rate of water renewal, all(lw~ bacteria to proliferate (Lutternlll:h el a1. 2001). The spalial distribution of the lotal and cuhivat.ed heterotrophic
bal.:lt:.ria and their re la tionsltip with tll ~ RFL
trophic stalll~ were recently reported (Gonzalez
et al. 2(06),
The aim of this stouy 'rViJ~ to determine tnl; occurrence, aoundanw, ,md distribution or tol<ll anu
fecal colHorm~, EmerococclJ..~, S. tlureus. Vibrio,
and Salmonella in RFL in order to contribute to a
helter understanding of lhis eC06ystem. Moreover,
the relation,~hip between these microbial groups
wa.<;also observed to evaJual(; huw effective fecal
indicators arc 10 prtldict the presence of other
pathogenic miCIoorgan[~m~_ The analyses were
perrorme.d by traditional culture methods L1~jng
t:nricbment broth ami agar medium. Thi~ 1>ludy
was performed in a Brazilian coar-;tal lagooll and
l'cporl~d what fecal indiclitm~ nr~ or not adequate
fQr predictIng th(; prt:stlnce of pathogens,
A sillgk waler samr1c from ~urface (0.5 m) was
coUected monlhly (December 1994;l to October
2000) from ea(;h of the five diJfcrent area& of
RilL (Fig. 1: Lutterbacl1 c.t ••I. 2001). The Rehc}U~s Tunnel statkm (Stl) is locatcd farth~sl
from the lagoon entrance and rceci ••.~~ uDl.Ieated
••..• ~
••.•
, ••••• J:' ••••.
,e. J:.~
_-
Rcooucas Tunnel (5tl),
Pirnque hlllnd (St2).
C~nlrlll Ch~[m<:l{Sr3).
C~i~ra Jslntld {S.4). and
(''-aI001b\1 Curw (.~15)
Jardlm de
Alah
C!ln~1 ,
c1ande::;.line dome'>tie sew<Jge. Thi5 area has albo
poor water renewal, and storm drains are present.
The Pir(;lqu~ hilaml slaLion (SI2) li~:sin the norlh·
we::;.lpart '.>fthe lagoon and receives the discharges
of thre e rivers. Tbe Central Channel station (Sn)
is located in the main Ia.goon channel, an area of
~Uer wah:rdn;l1lation. The <.:ai.,:ara l~la1JJ poinl
(St4) ties near the entrance of tbe Jardim de Alab
Canal, whieh cOtlncds the RFL to the Atlantic
O~an. making water r~new[ll prns.sible (Torres
1990). The Calombo Curve site (St5) js situated
in the soulhc~sl an:a. clo~e to lb~ JarJim de Alah
Canal, where unauthorized wa6tes are discharged.
Samplc!> for physical and chemical measurements
were Qblailll:u wilh a 3-L V,m Dum boUle.
Sample6 for microbiological
aDalyses were directly coHeeled with 500 mL sterile polypropylene
bottles. All 6amples were preserved
the analyses wcn~ pert'<.lntll;J.
Abiotic
measurements
on ice until
were analyzed
by stan-
dard oceanographic methods (Strickland and
Parsons 1972). Watcr
tcmpcTatl1r~ wn~ m~w;u.red
in tbl: Held wilb <l graduate thermometer, Salinity and dissolved oxygen {DO) were determined,
by chJorinity and Winkler-azide methods, respectively. CblorophyU a determinations
were performed aflc.:r vacuum lIItTlllion «25 c.m or Hg).
The fillers (0.45 I-lffi Whatman GFfC) were extracted overnight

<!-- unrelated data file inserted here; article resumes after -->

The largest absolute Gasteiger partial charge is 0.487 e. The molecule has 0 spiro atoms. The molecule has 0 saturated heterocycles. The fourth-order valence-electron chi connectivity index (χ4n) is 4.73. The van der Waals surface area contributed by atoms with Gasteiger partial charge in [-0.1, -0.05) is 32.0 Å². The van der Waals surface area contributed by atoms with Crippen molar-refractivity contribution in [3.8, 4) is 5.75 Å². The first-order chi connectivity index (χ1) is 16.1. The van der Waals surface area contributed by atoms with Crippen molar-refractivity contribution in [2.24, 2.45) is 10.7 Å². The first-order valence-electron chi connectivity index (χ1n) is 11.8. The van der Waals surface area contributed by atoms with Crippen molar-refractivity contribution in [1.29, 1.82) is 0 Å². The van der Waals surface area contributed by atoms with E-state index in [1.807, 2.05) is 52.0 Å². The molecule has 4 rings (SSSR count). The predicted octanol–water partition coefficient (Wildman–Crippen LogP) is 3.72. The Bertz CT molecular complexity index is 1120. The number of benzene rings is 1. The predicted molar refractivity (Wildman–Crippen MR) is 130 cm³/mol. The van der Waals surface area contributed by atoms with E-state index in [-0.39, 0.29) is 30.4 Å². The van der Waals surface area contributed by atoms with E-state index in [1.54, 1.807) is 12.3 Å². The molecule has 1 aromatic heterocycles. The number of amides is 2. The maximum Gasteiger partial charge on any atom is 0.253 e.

in 9{J% acetone at 4 C and
the readings done wilb a H ITACH I lJ·1tJ()O
{Hitachi High Technologies America Inc., USA}
Q
spectrophotometel'.
Suspcndl.:d parliculate matter
(SPM) W<:l~ Jl:Lerrnined by gravimetry on Mill.pore AIlI5 glass-fiber filtcr~. Inorganic nutTieols
were evaluated as it follow::;;,!mmoniacal nitrogen
hy indophenol, nitrile by diazotalion, nitrate by
reduction in Cd-Cu column followed hy uia:lAllCllion, and orthophosphate
hy Te;acti,m with a~corbie acid. Water transparl:ncy was determioed with
a Seo.:hi disk.
Total ~n[j fecal coliforms were analyzed bj' the
IvlPN methoo, foUowing thc recomm<;nuations
of API fA (APHAI99~).
B<Jcterial growth was
f.k:t{,:nnlol:d on Brila F1uorocuH Broth (Merck
1.12587) at 36 ± )QC for 24 h. The nll;mbnmc
filtration techniqUl; (:sterile cellulose MillipOI'e
0.45 I-lm, 47 mm diameter) was used for detection of pathogens. Membrane~ [nr f:merQCOCCUS
detcrmintttion::; wure lmmferred to Petri dishe.~
wntaining t;;elective agar (Merck: I.052tl2) and incubated at 36 ± Joe Colony-forming uT1il~(cru)
CflUltb
Weft; pfo\rrllJmfo\llafter 48 h. Filters for
S. aurr.w analyses were placed on Vogcl-JnhnsnTl
medium with potassiLlm tellllTitc.;(ME::rck.1.05405)
added. Bl~~k wlonie:s with yellow haloes wen~
enumerated after 48 h of incuhatiOJl (it 36 ±
Pc. Vibrio SI)P. counts wcre m"dl: un thiosulfatr; citratt bile tiuCJotie agar (Merck 1.1026:\)
after growth at 36 ± PC for 4R h. 'l'h~ (11:;r;urreDCCof Salmonella wa~ omerved on RappaportVas:>iHadl~enrichment broth (Merck 1.07700; 4& h
at 35 ± r'C). The positive resu!t~ were coorjrm~d
jn Salmonella-..~higeJl~ medium (Mr;rck 1.07667;
~6 ± 1°(; l"ur4~ h).
All J<1la were log-transformed
and tested hy
nonparamctric
slathti(,:s {7.<:l' 1~~9). A Pearson
matrix ww; llSfo\dto determine the correlation~
between microbiological aDd environmental mC4isurements. Corre Lation~ wc.;n;(,:l)nsidcrcu sta til;tically significant when ~ ::;ignificance level of 95%
(p < 0,05) wa~ found. The relationsbjp between
aU variable/; was assessed by prindl)al compOlll;nt
analysi~ (L~gcndn: <lnd Ugl:ndre 1998).
N() (,;viJent /)patial differences were found on
physicai and chem.ical valu~s obtained In Rl'"L
(Table 1). Waler temperature was nearly l:on~wnt
in aU sampling statl0n& ranging [rom H~~C
(St4) to
3] 0(; (Sl2, St3, and St5; Fig. 2a). The low salinity
levels (5.22 S St4 to 9.85 S Sl:;~Fig. 2b) rdkctt:u
the cil'culation paUl;m~of the fo\cu~yslern,wbich
11>
(;haraclerized by great freshwater influence and
poor oceanic input~ ('l'nrre:> l(,ll)O).A:>the 1,lgOUn
is an enclo:>ed ec.osystt:rn, ills.br<lckj~h water can
he; <l .:omeq uence of the Macaco, Ca be.;a, and
Rainha. rivers [n!1ucncc over the reduceu tidal
circul at ion from ~bc ~hallow J ardim de Alah Canal
(Kl'l ill uf leogth, 9.8 m of widtb, and [),7D m of
depth), The continental lnHU(:Ilcr; I'.';iS .dso confirmed by SPM (16 mg L -1 St2 to 6t) mg L -l St1;
Fig. 2c) values. Although no remarkable diffcr~DceShad been ol"M>cl'vcdanllmg tht; fivl; 1jtaliullS,
th~ higbt;~t SPM (;On~ntralioDti were found iD the
irtut:rmosl areas oftbe lagoon, directly affected by
st mID gaUerjes and un trc atc d d3nd~,tin e u.(]m fo\~.